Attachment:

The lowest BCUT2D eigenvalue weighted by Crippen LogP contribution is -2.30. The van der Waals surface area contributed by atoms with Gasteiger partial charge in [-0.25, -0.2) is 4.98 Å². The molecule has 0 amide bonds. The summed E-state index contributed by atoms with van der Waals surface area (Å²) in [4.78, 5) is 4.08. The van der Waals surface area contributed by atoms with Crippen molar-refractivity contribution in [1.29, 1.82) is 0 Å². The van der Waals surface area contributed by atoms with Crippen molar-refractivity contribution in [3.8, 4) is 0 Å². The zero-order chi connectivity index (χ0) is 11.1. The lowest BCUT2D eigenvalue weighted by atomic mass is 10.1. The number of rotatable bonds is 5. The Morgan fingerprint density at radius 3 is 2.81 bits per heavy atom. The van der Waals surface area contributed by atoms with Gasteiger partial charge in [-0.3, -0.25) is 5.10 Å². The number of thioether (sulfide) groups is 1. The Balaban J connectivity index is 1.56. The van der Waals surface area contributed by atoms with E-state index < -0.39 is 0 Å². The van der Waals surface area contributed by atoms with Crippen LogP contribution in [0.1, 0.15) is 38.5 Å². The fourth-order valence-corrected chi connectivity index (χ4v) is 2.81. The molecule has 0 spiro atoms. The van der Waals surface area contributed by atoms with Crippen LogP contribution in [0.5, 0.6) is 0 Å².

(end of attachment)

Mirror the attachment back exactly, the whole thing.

The lowest BCUT2D eigenvalue weighted by Crippen LogP contribution is -2.30. The van der Waals surface area contributed by atoms with Gasteiger partial charge in [-0.25, -0.2) is 4.98 Å². The molecule has 0 amide bonds. The summed E-state index contributed by atoms with van der Waals surface area (Å²) in [4.78, 5) is 4.08. The van der Waals surface area contributed by atoms with Crippen molar-refractivity contribution in [1.29, 1.82) is 0 Å². The van der Waals surface area contributed by atoms with Crippen molar-refractivity contribution in [3.8, 4) is 0 Å². The zero-order chi connectivity index (χ0) is 11.1. The lowest BCUT2D eigenvalue weighted by atomic mass is 10.1. The number of rotatable bonds is 5. The Morgan fingerprint density at radius 3 is 2.81 bits per heavy atom. The van der Waals surface area contributed by atoms with Gasteiger partial charge in [-0.3, -0.25) is 5.10 Å². The number of thioether (sulfide) groups is 1. The Balaban J connectivity index is 1.56. The van der Waals surface area contributed by atoms with E-state index < -0.39 is 0 Å². The van der Waals surface area contributed by atoms with Crippen LogP contribution in [0.1, 0.15) is 38.5 Å². The fourth-order valence-corrected chi connectivity index (χ4v) is 2.81. The molecule has 0 spiro atoms. The van der Waals surface area contributed by atoms with Crippen LogP contribution in [0.5, 0.6) is 0 Å².